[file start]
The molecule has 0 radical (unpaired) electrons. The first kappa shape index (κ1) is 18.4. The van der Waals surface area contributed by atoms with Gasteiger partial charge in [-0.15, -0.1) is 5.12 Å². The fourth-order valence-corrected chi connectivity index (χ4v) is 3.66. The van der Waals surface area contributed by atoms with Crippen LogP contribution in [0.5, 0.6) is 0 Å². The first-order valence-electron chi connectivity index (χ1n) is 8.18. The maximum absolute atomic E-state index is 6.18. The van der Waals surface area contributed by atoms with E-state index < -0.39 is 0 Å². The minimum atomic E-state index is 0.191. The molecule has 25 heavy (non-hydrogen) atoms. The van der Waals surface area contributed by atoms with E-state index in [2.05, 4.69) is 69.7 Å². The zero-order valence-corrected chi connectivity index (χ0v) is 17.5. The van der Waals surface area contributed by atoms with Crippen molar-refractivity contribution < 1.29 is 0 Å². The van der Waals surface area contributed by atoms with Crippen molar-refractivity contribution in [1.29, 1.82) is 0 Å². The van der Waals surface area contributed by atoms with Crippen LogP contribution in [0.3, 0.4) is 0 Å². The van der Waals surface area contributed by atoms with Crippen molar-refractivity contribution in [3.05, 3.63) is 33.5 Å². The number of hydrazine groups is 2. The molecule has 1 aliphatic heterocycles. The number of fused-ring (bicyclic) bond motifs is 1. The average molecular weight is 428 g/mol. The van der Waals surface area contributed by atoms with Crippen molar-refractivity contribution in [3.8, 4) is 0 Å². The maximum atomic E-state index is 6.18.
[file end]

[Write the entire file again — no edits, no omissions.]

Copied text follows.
The molecule has 0 radical (unpaired) electrons. The first kappa shape index (κ1) is 18.4. The van der Waals surface area contributed by atoms with Gasteiger partial charge in [-0.15, -0.1) is 5.12 Å². The fourth-order valence-corrected chi connectivity index (χ4v) is 3.66. The van der Waals surface area contributed by atoms with Crippen LogP contribution in [0.5, 0.6) is 0 Å². The first-order valence-electron chi connectivity index (χ1n) is 8.18. The maximum absolute atomic E-state index is 6.18. The van der Waals surface area contributed by atoms with E-state index < -0.39 is 0 Å². The minimum atomic E-state index is 0.191. The molecule has 25 heavy (non-hydrogen) atoms. The van der Waals surface area contributed by atoms with E-state index in [2.05, 4.69) is 69.7 Å². The zero-order valence-corrected chi connectivity index (χ0v) is 17.5. The van der Waals surface area contributed by atoms with Crippen molar-refractivity contribution < 1.29 is 0 Å². The van der Waals surface area contributed by atoms with Crippen molar-refractivity contribution in [1.29, 1.82) is 0 Å². The van der Waals surface area contributed by atoms with Crippen LogP contribution in [0.3, 0.4) is 0 Å². The van der Waals surface area contributed by atoms with Crippen molar-refractivity contribution in [3.05, 3.63) is 33.5 Å². The number of hydrazine groups is 2. The molecule has 1 aliphatic heterocycles. The number of fused-ring (bicyclic) bond motifs is 1. The average molecular weight is 428 g/mol. The van der Waals surface area contributed by atoms with Crippen molar-refractivity contribution in [3.8, 4) is 0 Å². The maximum atomic E-state index is 6.18.